Norval Morrisseau

Norval Morrisseau described himself as a “born artist” whose earliest memories involved a compulsion to draw. He was a prolific artist and published author, as well as a cornerstone of the Indigenous art movement known as the Woodlands School.

Morrisseau earned international acclaim for his work, and was dubbed the “Picasso of the North” by world-renowned artist Marc Chagall who, together with Pablo Picasso, visited a Morrisseau exhibition in 1969.

Morrisseau received numerous honorary degrees, and was appointed a Member of the Order of Canada in 1978. He was a member of the Royal Canadian Academy of Art, received the Aboriginal Lifetime Achievement Award, and was the first Indigenous artist to have a solo exhibition at the National Gallery of Canada, which has many of his works in its national collection.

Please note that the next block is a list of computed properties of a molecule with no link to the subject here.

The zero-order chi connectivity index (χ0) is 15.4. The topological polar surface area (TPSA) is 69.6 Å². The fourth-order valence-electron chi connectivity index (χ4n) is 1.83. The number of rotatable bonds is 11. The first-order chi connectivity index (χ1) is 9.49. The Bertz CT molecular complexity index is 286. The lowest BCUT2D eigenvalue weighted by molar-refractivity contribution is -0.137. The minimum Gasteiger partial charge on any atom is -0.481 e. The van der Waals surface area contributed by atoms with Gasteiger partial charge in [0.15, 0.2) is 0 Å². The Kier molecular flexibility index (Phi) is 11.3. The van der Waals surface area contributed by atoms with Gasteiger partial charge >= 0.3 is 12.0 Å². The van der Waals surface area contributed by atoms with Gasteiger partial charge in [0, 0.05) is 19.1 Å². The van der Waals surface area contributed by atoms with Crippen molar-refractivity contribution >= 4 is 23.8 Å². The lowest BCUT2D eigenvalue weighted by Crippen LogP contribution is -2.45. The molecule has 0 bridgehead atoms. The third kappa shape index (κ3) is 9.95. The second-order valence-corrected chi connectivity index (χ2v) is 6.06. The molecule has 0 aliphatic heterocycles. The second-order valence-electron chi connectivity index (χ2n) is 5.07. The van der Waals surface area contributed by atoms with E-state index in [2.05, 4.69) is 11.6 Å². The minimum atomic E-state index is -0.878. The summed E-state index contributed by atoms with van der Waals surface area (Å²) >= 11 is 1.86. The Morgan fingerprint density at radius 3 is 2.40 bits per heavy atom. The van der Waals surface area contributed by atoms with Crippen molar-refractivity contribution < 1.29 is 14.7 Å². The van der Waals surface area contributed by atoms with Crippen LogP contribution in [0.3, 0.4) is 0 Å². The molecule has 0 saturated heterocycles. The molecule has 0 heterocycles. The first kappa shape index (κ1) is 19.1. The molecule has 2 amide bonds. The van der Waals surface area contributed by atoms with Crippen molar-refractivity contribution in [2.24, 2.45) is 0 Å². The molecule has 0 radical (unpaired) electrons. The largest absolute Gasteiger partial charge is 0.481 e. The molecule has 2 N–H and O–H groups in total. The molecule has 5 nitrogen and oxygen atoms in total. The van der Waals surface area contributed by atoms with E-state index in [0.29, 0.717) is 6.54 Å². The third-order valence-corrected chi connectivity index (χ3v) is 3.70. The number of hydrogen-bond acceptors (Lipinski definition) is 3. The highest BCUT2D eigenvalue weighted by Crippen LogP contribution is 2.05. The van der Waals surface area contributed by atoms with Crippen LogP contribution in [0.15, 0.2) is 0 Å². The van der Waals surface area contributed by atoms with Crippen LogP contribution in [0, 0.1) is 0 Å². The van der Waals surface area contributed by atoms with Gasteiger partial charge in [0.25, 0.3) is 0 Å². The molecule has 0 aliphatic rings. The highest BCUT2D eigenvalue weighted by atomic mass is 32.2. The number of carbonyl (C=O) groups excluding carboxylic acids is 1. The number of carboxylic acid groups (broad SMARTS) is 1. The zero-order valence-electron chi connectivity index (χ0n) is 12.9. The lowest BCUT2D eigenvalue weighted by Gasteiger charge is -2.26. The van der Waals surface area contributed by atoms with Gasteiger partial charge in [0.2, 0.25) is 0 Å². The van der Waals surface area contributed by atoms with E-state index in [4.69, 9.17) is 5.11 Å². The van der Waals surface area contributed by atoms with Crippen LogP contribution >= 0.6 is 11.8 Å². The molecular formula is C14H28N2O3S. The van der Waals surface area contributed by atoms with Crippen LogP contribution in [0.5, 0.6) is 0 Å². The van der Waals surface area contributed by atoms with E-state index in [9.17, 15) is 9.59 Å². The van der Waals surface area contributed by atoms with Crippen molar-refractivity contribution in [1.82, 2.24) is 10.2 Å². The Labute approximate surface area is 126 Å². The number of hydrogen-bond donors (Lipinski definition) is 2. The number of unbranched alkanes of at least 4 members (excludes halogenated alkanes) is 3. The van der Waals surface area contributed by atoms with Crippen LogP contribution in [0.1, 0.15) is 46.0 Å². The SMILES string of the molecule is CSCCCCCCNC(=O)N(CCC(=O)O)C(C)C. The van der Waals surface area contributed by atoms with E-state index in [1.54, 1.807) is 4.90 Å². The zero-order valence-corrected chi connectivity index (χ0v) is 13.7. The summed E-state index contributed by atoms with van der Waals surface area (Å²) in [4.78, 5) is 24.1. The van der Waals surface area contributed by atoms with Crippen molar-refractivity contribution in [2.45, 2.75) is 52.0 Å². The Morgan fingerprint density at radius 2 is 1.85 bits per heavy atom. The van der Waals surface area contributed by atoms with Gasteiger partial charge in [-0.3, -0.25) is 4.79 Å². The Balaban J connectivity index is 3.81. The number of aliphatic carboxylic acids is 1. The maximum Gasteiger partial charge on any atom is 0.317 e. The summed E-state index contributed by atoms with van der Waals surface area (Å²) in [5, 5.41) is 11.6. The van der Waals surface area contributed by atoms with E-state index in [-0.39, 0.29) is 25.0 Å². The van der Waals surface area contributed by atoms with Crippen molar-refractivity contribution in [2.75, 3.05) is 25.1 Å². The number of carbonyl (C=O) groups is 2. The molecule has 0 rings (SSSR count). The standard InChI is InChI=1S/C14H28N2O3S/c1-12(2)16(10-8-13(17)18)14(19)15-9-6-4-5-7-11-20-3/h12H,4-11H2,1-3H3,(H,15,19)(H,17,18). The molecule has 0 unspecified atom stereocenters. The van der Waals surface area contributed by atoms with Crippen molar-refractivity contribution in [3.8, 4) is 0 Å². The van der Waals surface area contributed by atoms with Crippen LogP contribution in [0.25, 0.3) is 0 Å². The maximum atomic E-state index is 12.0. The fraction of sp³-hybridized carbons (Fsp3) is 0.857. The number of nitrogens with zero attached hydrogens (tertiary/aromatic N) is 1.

Morrisseau’s work was also exhibited at the Smithsonian Institution’s National Museum of the American Indian in Washington, D.C. In recognition of his achievements and contributions to the Indigenous community, he was awarded a Great Eagle Feather, and was appointed the Grand Shaman by the Ojibwa.

Morrisseau passed away in December 2007, but his legacy as a Canadian treasure endures.

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